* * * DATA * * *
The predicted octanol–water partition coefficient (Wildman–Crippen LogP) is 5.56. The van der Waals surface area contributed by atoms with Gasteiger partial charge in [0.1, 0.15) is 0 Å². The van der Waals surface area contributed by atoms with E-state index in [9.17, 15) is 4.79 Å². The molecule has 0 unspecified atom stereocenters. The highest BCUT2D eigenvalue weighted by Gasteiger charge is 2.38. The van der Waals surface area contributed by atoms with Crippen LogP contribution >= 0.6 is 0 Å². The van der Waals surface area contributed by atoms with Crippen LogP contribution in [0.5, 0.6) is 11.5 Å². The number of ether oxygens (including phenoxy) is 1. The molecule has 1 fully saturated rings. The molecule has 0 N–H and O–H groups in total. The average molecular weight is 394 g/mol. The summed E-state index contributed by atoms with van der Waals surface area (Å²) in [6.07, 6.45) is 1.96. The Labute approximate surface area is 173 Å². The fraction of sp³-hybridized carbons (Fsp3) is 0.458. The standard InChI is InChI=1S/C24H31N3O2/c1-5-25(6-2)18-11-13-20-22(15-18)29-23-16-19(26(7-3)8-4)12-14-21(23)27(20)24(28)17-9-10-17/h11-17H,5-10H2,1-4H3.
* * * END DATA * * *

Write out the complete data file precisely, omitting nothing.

The predicted octanol–water partition coefficient (Wildman–Crippen LogP) is 5.56. The van der Waals surface area contributed by atoms with Gasteiger partial charge in [0.1, 0.15) is 0 Å². The van der Waals surface area contributed by atoms with E-state index in [9.17, 15) is 4.79 Å². The molecule has 0 unspecified atom stereocenters. The highest BCUT2D eigenvalue weighted by Gasteiger charge is 2.38. The van der Waals surface area contributed by atoms with Crippen LogP contribution >= 0.6 is 0 Å². The van der Waals surface area contributed by atoms with Crippen LogP contribution in [0.5, 0.6) is 11.5 Å². The number of ether oxygens (including phenoxy) is 1. The molecule has 1 fully saturated rings. The molecule has 0 N–H and O–H groups in total. The average molecular weight is 394 g/mol. The summed E-state index contributed by atoms with van der Waals surface area (Å²) in [6.07, 6.45) is 1.96. The Labute approximate surface area is 173 Å². The fraction of sp³-hybridized carbons (Fsp3) is 0.458. The standard InChI is InChI=1S/C24H31N3O2/c1-5-25(6-2)18-11-13-20-22(15-18)29-23-16-19(26(7-3)8-4)12-14-21(23)27(20)24(28)17-9-10-17/h11-17H,5-10H2,1-4H3.